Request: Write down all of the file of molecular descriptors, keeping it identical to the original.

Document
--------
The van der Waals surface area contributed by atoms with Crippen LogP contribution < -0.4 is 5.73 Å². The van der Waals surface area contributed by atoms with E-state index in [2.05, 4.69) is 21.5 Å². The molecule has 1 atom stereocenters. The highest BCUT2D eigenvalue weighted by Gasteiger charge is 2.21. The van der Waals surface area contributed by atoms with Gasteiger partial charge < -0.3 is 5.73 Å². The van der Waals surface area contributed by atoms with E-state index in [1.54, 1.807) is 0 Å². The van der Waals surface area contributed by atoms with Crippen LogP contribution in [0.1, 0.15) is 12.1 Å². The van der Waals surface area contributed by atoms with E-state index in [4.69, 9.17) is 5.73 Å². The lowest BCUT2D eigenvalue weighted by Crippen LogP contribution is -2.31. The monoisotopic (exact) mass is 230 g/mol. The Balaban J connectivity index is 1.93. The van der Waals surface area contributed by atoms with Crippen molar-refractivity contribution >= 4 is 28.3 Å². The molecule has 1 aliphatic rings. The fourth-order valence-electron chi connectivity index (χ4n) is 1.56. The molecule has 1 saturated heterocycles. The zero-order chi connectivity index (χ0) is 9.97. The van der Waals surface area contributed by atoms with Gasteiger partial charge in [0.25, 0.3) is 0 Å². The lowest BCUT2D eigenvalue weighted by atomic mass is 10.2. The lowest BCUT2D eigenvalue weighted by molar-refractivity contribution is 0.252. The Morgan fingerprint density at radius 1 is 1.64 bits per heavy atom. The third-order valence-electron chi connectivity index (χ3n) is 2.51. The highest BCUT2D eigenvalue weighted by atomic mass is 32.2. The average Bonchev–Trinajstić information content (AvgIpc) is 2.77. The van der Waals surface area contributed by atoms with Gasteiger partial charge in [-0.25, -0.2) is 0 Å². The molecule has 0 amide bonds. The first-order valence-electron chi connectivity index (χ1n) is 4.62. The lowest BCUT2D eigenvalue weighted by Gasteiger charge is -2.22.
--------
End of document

The van der Waals surface area contributed by atoms with Crippen LogP contribution < -0.4 is 5.73 Å². The van der Waals surface area contributed by atoms with E-state index in [2.05, 4.69) is 21.5 Å². The molecule has 1 atom stereocenters. The highest BCUT2D eigenvalue weighted by Gasteiger charge is 2.21. The van der Waals surface area contributed by atoms with Gasteiger partial charge < -0.3 is 5.73 Å². The van der Waals surface area contributed by atoms with E-state index in [1.54, 1.807) is 0 Å². The van der Waals surface area contributed by atoms with Crippen LogP contribution in [0.1, 0.15) is 12.1 Å². The van der Waals surface area contributed by atoms with E-state index in [4.69, 9.17) is 5.73 Å². The lowest BCUT2D eigenvalue weighted by Crippen LogP contribution is -2.31. The monoisotopic (exact) mass is 230 g/mol. The Balaban J connectivity index is 1.93. The van der Waals surface area contributed by atoms with Crippen molar-refractivity contribution >= 4 is 28.3 Å². The molecule has 1 aliphatic rings. The fourth-order valence-electron chi connectivity index (χ4n) is 1.56. The molecule has 1 saturated heterocycles. The zero-order chi connectivity index (χ0) is 9.97. The van der Waals surface area contributed by atoms with Gasteiger partial charge in [0.25, 0.3) is 0 Å². The lowest BCUT2D eigenvalue weighted by atomic mass is 10.2. The lowest BCUT2D eigenvalue weighted by molar-refractivity contribution is 0.252. The Morgan fingerprint density at radius 1 is 1.64 bits per heavy atom. The third-order valence-electron chi connectivity index (χ3n) is 2.51. The highest BCUT2D eigenvalue weighted by atomic mass is 32.2. The average Bonchev–Trinajstić information content (AvgIpc) is 2.77. The van der Waals surface area contributed by atoms with Gasteiger partial charge in [-0.25, -0.2) is 0 Å². The molecule has 0 amide bonds. The first-order valence-electron chi connectivity index (χ1n) is 4.62. The lowest BCUT2D eigenvalue weighted by Gasteiger charge is -2.22.